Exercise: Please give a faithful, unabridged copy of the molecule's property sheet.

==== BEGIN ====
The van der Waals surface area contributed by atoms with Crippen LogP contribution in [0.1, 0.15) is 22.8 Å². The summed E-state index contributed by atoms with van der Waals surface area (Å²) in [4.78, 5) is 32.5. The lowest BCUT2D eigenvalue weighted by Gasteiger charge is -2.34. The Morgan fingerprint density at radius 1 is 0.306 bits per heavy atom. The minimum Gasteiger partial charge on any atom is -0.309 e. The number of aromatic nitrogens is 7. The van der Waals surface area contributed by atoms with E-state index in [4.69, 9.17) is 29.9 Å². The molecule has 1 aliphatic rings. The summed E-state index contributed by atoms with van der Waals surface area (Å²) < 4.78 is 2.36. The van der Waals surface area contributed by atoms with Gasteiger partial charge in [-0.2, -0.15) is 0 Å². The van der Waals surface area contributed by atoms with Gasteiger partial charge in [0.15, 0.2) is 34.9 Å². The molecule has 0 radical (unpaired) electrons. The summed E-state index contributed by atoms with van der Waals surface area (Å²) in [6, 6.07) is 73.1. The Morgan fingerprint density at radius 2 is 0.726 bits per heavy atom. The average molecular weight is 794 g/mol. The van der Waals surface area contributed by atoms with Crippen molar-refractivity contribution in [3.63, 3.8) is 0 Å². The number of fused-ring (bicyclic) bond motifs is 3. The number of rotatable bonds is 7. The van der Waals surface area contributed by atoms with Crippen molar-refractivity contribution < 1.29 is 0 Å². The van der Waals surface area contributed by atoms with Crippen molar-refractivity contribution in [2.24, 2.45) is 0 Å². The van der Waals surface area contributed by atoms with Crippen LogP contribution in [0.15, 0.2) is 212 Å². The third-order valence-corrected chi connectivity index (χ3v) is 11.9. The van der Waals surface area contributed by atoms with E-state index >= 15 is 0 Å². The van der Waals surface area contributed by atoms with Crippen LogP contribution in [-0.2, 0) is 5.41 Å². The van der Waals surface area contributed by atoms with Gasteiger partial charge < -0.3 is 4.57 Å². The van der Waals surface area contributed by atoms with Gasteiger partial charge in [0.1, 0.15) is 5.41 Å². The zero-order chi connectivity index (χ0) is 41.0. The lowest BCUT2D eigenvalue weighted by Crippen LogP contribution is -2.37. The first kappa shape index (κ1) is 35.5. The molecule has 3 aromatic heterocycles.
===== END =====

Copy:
The van der Waals surface area contributed by atoms with Crippen LogP contribution in [0.1, 0.15) is 22.8 Å². The summed E-state index contributed by atoms with van der Waals surface area (Å²) in [4.78, 5) is 32.5. The lowest BCUT2D eigenvalue weighted by Gasteiger charge is -2.34. The Morgan fingerprint density at radius 1 is 0.306 bits per heavy atom. The minimum Gasteiger partial charge on any atom is -0.309 e. The number of aromatic nitrogens is 7. The van der Waals surface area contributed by atoms with E-state index in [4.69, 9.17) is 29.9 Å². The molecule has 1 aliphatic rings. The summed E-state index contributed by atoms with van der Waals surface area (Å²) < 4.78 is 2.36. The van der Waals surface area contributed by atoms with Gasteiger partial charge in [-0.2, -0.15) is 0 Å². The van der Waals surface area contributed by atoms with Gasteiger partial charge in [0.15, 0.2) is 34.9 Å². The molecule has 0 radical (unpaired) electrons. The summed E-state index contributed by atoms with van der Waals surface area (Å²) in [6, 6.07) is 73.1. The Morgan fingerprint density at radius 2 is 0.726 bits per heavy atom. The average molecular weight is 794 g/mol. The van der Waals surface area contributed by atoms with Crippen molar-refractivity contribution in [3.63, 3.8) is 0 Å². The number of fused-ring (bicyclic) bond motifs is 3. The number of rotatable bonds is 7. The van der Waals surface area contributed by atoms with Crippen molar-refractivity contribution < 1.29 is 0 Å². The van der Waals surface area contributed by atoms with Crippen molar-refractivity contribution in [2.24, 2.45) is 0 Å². The van der Waals surface area contributed by atoms with Crippen LogP contribution in [0.15, 0.2) is 212 Å². The third-order valence-corrected chi connectivity index (χ3v) is 11.9. The van der Waals surface area contributed by atoms with E-state index >= 15 is 0 Å². The van der Waals surface area contributed by atoms with Crippen LogP contribution in [-0.2, 0) is 5.41 Å². The van der Waals surface area contributed by atoms with Gasteiger partial charge < -0.3 is 4.57 Å². The van der Waals surface area contributed by atoms with Gasteiger partial charge in [0.1, 0.15) is 5.41 Å². The zero-order chi connectivity index (χ0) is 41.0. The lowest BCUT2D eigenvalue weighted by Crippen LogP contribution is -2.37. The first kappa shape index (κ1) is 35.5. The molecule has 3 aromatic heterocycles.